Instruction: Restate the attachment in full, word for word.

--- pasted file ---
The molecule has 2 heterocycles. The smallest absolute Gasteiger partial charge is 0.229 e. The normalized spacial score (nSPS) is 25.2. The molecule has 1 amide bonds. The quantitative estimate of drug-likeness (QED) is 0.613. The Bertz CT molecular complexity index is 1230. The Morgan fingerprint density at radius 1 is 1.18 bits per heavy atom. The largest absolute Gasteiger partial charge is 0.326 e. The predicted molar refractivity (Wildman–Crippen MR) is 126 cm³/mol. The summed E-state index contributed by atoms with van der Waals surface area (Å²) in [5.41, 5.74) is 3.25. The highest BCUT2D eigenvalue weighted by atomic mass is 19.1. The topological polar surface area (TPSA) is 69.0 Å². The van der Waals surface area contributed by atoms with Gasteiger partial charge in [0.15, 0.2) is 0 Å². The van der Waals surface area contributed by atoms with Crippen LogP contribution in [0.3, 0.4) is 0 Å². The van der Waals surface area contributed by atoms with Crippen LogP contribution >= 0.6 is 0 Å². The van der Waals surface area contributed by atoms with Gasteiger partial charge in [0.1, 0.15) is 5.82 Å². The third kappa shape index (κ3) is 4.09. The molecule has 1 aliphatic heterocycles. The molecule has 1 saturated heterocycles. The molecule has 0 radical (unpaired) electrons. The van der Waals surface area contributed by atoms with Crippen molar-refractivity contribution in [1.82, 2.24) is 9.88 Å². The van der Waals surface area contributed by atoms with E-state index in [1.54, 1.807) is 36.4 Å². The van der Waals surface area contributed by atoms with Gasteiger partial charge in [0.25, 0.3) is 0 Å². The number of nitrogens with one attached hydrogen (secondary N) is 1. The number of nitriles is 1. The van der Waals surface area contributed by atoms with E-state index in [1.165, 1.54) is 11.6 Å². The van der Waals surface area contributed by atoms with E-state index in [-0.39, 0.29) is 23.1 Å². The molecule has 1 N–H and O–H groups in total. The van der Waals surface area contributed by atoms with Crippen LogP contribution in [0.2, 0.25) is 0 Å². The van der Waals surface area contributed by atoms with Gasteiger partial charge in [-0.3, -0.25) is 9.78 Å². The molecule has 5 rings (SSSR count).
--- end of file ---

The molecule has 2 heterocycles. The smallest absolute Gasteiger partial charge is 0.229 e. The normalized spacial score (nSPS) is 25.2. The molecule has 1 amide bonds. The quantitative estimate of drug-likeness (QED) is 0.613. The Bertz CT molecular complexity index is 1230. The Morgan fingerprint density at radius 1 is 1.18 bits per heavy atom. The largest absolute Gasteiger partial charge is 0.326 e. The predicted molar refractivity (Wildman–Crippen MR) is 126 cm³/mol. The summed E-state index contributed by atoms with van der Waals surface area (Å²) in [5.41, 5.74) is 3.25. The highest BCUT2D eigenvalue weighted by atomic mass is 19.1. The topological polar surface area (TPSA) is 69.0 Å². The van der Waals surface area contributed by atoms with Gasteiger partial charge in [0.15, 0.2) is 0 Å². The van der Waals surface area contributed by atoms with Crippen LogP contribution in [0.3, 0.4) is 0 Å². The van der Waals surface area contributed by atoms with Crippen LogP contribution >= 0.6 is 0 Å². The van der Waals surface area contributed by atoms with Gasteiger partial charge in [0.1, 0.15) is 5.82 Å². The third kappa shape index (κ3) is 4.09. The molecule has 1 aliphatic heterocycles. The molecule has 1 saturated heterocycles. The molecule has 0 radical (unpaired) electrons. The van der Waals surface area contributed by atoms with Crippen molar-refractivity contribution in [1.82, 2.24) is 9.88 Å². The van der Waals surface area contributed by atoms with E-state index in [1.54, 1.807) is 36.4 Å². The van der Waals surface area contributed by atoms with Gasteiger partial charge in [0.25, 0.3) is 0 Å². The number of nitrogens with one attached hydrogen (secondary N) is 1. The number of nitriles is 1. The van der Waals surface area contributed by atoms with E-state index in [1.165, 1.54) is 11.6 Å². The van der Waals surface area contributed by atoms with E-state index in [-0.39, 0.29) is 23.1 Å². The molecule has 1 N–H and O–H groups in total. The van der Waals surface area contributed by atoms with Crippen LogP contribution in [0.2, 0.25) is 0 Å². The van der Waals surface area contributed by atoms with Gasteiger partial charge in [-0.3, -0.25) is 9.78 Å². The molecule has 5 rings (SSSR count).